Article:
Spontaneously rediscovering the pleasantries that, in 1359, got those three jokers [joyeux drilles] banished from Strasbourg, a Ranter affirmed: “If I should worship the sun or the moon, or that pewter pot on the table, nobody has anything to do with it.” Captain Francis Freeman, a great lover of ribald songs, declared that he saw God in a table and a candlestick.
Captain Underhill restored theological speculations to their terrestrial origins and meanings with as much lucidity as humor when he explained that “the Spirit had sent into him the witness of free grace, while he was in the moderate enjoyment of the creature called tobacco.”
Some Ranters denied the existence of Christ or, affirming themselves to be Christ or God, joyously authorized themselves all forms of license.
If God existed, Jacob Bauthumley proclaimed, he was in himself and every living thing, in ‘man and beast, fish and fowl, every green thing from the highest cedar to the ivy on the wall.’ ‘He does not exist outside the creatures.’ God is in ‘this dog, this tobacco pipe, he is in me and I am in him.’ In the Eighteenth Century, a similar spirit animated Christopher Smart’s poetic work Jubilate Agno.
Active between 1649 and 1651, the Ranters were not constituted as organized groups and none of them took the title of leader or master thinker. They contented themselves with leading joyous lives and having clear consciences. It was unfortunate that a Scottish peasant named Jack was hanged in 1656 for denying the existence of heaven, hell, God and the Christ, because the Ranters, in their taste for [the pleasures of] terrestrial existence, made it their duty to avoid martyrdom through prompt retractions.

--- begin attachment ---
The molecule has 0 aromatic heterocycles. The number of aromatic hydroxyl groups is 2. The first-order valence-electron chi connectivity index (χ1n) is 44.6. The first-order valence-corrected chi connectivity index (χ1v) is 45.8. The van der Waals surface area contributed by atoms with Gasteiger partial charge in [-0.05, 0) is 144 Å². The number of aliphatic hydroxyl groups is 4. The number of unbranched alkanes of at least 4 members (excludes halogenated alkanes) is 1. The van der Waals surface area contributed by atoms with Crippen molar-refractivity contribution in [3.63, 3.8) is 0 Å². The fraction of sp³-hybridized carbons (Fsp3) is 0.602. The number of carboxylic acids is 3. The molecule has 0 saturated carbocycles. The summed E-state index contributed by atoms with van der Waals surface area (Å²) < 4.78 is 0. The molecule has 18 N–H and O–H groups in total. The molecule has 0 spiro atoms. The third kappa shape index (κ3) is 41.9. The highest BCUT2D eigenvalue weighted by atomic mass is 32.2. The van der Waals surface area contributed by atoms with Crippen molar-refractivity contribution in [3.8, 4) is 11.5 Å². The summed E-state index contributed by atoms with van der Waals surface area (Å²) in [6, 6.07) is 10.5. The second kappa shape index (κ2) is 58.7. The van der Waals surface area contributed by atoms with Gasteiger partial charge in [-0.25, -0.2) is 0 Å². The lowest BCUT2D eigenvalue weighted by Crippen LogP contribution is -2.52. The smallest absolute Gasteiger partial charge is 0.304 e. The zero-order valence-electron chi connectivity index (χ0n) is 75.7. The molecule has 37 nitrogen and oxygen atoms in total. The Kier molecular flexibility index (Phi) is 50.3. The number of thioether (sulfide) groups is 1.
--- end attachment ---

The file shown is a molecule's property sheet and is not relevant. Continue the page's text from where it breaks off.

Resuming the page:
Originally from Warwick, a student at Oxford and then a preacher in the army, Coppe was 30 when he gained his reputation as a Ranter. In 1649, he published Some sweet sips of some spirituall wine and, with the same taste for alliteration, A Fiery Flying Roll.
Here, there was no lying prophecy dictated by God. The message emanated from “my most excellent majesty and glory (in me) . . . who am universal love, and whose service is perfect freedom and pure libertinism.” Coppe proclaimed: “Sin and Transgression is finished and ended,” because God, “that mighty Leveler,” prepares to “lay the Mountains low.”